Prose and Poetry
Mike Pesca’s “The Gist” podcast is a good one, despite being on a daily schedule. Dailys are routinely filled with long interviews over a multitude of topics with a variety of guests on. They usually provide no consistent thread, or otherwise tote a vague underlying theme. Pesca is able to maintain a steady flow to both the conversations within each inidivual podcast and the general direction of the show as well.
His show on February 22nd 2016 was continuing a discussion about Bernie Sanders with William Galston. Political musings aside, they hit on a really strong point that translates perfectly to business, small or large. In chatting about the current Democratic hopefuls Hillary Clinton and Bernie Sanders around 13:19, Pesca refered a quote by former Governor of New York Mario Cuomo:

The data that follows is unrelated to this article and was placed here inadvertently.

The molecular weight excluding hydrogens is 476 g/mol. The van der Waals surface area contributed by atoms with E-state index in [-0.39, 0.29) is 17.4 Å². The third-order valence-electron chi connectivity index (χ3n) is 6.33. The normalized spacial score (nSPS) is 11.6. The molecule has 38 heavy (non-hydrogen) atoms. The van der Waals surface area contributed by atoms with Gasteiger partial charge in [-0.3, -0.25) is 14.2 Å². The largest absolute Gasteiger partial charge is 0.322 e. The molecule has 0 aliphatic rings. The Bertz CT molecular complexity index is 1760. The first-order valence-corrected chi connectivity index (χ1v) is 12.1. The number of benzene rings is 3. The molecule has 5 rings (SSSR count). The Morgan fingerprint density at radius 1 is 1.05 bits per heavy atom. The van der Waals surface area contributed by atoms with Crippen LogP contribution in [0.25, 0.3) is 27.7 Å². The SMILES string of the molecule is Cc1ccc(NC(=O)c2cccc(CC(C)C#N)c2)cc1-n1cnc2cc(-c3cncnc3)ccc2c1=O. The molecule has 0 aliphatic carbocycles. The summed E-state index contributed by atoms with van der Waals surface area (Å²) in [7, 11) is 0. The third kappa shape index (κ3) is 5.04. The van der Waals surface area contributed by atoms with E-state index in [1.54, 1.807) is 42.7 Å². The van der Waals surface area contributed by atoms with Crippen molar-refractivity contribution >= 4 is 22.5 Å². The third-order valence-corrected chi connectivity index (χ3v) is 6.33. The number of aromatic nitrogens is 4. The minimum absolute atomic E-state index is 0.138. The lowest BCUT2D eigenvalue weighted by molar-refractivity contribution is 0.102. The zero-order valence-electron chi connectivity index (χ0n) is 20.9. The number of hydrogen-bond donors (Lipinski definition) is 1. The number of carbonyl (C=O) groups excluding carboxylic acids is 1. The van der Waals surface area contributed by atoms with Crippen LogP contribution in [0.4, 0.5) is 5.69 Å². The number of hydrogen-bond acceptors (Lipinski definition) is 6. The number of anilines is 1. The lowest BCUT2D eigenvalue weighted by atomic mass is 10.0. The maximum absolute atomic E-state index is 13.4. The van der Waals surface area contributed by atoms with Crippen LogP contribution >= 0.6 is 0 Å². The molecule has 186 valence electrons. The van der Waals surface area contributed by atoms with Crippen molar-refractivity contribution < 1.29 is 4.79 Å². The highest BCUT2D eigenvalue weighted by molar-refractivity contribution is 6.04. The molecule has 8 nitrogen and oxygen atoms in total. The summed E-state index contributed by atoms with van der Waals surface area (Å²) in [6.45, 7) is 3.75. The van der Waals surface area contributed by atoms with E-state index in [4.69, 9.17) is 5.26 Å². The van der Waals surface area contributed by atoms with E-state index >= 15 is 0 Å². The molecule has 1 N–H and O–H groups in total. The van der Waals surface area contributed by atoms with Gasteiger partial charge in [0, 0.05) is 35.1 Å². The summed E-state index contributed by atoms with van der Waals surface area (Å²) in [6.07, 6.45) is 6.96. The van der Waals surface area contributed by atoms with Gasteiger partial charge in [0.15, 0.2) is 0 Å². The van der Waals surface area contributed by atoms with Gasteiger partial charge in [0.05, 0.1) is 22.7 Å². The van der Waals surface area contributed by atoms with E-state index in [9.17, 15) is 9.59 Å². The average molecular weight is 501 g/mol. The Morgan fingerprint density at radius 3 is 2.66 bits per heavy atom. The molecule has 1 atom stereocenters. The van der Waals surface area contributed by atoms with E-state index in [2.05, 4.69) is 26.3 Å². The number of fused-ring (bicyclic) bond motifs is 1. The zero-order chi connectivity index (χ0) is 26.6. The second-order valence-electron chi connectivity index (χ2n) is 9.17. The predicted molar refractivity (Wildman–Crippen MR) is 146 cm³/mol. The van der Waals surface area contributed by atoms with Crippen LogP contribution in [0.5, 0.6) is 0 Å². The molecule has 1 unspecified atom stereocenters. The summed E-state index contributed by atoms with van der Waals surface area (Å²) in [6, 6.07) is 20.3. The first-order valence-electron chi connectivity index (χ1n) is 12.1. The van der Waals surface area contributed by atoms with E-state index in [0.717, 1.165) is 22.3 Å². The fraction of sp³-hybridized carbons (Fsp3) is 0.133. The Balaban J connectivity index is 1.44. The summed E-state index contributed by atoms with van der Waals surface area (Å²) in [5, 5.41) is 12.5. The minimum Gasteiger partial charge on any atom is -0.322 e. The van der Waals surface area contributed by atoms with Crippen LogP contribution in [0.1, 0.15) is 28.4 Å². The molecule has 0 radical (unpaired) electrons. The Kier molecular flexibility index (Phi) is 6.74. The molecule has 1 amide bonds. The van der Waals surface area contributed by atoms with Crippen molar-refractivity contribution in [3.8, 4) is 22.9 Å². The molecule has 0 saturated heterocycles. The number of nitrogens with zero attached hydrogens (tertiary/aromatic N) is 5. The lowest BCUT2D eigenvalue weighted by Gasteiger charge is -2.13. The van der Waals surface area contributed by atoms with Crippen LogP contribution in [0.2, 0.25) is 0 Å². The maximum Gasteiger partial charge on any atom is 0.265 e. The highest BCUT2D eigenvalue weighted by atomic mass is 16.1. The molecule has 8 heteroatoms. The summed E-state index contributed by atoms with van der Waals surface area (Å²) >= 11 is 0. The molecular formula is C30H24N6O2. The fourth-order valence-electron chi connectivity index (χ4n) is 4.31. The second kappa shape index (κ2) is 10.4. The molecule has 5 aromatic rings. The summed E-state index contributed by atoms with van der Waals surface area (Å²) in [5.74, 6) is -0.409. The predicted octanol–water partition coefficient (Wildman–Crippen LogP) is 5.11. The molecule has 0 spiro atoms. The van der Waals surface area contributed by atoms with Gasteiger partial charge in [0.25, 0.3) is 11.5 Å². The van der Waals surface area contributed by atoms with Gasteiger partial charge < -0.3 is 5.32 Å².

You campaign in poetry. You govern in prose.
Pesca implies that maybe this is the worst of both worlds, as it promises solutions that in reality are not pragmatic and achievable. By setting expectations that cannot be reached, failure is the inevitable result - it will effectively nullify the hope inspired by the poetry and likely worsen the morale for the democratic process.
The show’s guest, William Galston states “A huge gap between promise and performance is bad for a democracy.” A business, obviously, is not a democracy; there is a consolidated group of decision makers, often separate from the general employees, that do not need to have their decisions validated or approved by the other members of the company. It’s trival to say that yes, businesses cannot make promises they can’t keep or there will be disastorous effects (see any earnings call where expectations are not met). However, businesses and democracy align in the feeling of the workers belonging, participating, and having an effect in the larger body of work. An employee needs to feel that they have a stake in the company that employs them.